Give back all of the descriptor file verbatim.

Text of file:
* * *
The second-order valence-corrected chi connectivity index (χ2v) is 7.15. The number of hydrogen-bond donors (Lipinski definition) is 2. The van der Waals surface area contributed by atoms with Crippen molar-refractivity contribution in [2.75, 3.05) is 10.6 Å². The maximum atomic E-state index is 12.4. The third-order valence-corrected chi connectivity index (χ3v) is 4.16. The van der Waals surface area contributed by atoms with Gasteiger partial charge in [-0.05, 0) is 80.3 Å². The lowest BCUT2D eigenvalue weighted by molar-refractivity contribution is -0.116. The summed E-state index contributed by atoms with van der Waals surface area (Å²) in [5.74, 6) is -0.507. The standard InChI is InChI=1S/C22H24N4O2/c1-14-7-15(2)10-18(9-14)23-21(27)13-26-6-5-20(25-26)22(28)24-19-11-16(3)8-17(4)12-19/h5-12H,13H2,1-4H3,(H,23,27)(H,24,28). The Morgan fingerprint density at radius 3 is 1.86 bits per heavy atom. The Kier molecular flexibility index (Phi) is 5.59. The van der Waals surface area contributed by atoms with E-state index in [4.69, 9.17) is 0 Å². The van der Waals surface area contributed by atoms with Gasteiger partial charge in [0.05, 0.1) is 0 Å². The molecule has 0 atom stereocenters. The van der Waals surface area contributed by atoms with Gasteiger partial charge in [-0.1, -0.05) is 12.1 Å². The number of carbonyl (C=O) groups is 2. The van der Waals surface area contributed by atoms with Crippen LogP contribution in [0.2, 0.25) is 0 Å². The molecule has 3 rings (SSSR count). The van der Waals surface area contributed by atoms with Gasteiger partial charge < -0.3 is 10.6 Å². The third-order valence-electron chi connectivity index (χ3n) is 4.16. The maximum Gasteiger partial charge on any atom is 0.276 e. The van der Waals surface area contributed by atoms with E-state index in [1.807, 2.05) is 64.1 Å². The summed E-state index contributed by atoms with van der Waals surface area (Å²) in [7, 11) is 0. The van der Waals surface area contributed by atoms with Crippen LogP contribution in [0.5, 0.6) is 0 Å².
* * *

The second-order valence-corrected chi connectivity index (χ2v) is 7.15. The number of hydrogen-bond donors (Lipinski definition) is 2. The van der Waals surface area contributed by atoms with Crippen molar-refractivity contribution in [2.75, 3.05) is 10.6 Å². The maximum atomic E-state index is 12.4. The third-order valence-corrected chi connectivity index (χ3v) is 4.16. The van der Waals surface area contributed by atoms with Gasteiger partial charge in [-0.05, 0) is 80.3 Å². The lowest BCUT2D eigenvalue weighted by molar-refractivity contribution is -0.116. The summed E-state index contributed by atoms with van der Waals surface area (Å²) in [5.74, 6) is -0.507. The standard InChI is InChI=1S/C22H24N4O2/c1-14-7-15(2)10-18(9-14)23-21(27)13-26-6-5-20(25-26)22(28)24-19-11-16(3)8-17(4)12-19/h5-12H,13H2,1-4H3,(H,23,27)(H,24,28). The Morgan fingerprint density at radius 3 is 1.86 bits per heavy atom. The Kier molecular flexibility index (Phi) is 5.59. The van der Waals surface area contributed by atoms with E-state index in [4.69, 9.17) is 0 Å². The van der Waals surface area contributed by atoms with Gasteiger partial charge in [0.05, 0.1) is 0 Å². The molecule has 0 atom stereocenters. The van der Waals surface area contributed by atoms with Gasteiger partial charge in [-0.1, -0.05) is 12.1 Å². The number of carbonyl (C=O) groups is 2. The van der Waals surface area contributed by atoms with Crippen LogP contribution in [0.2, 0.25) is 0 Å². The molecule has 3 rings (SSSR count). The van der Waals surface area contributed by atoms with Gasteiger partial charge < -0.3 is 10.6 Å². The third-order valence-electron chi connectivity index (χ3n) is 4.16. The maximum Gasteiger partial charge on any atom is 0.276 e. The van der Waals surface area contributed by atoms with E-state index in [1.807, 2.05) is 64.1 Å². The summed E-state index contributed by atoms with van der Waals surface area (Å²) in [7, 11) is 0. The van der Waals surface area contributed by atoms with Crippen LogP contribution in [0.5, 0.6) is 0 Å².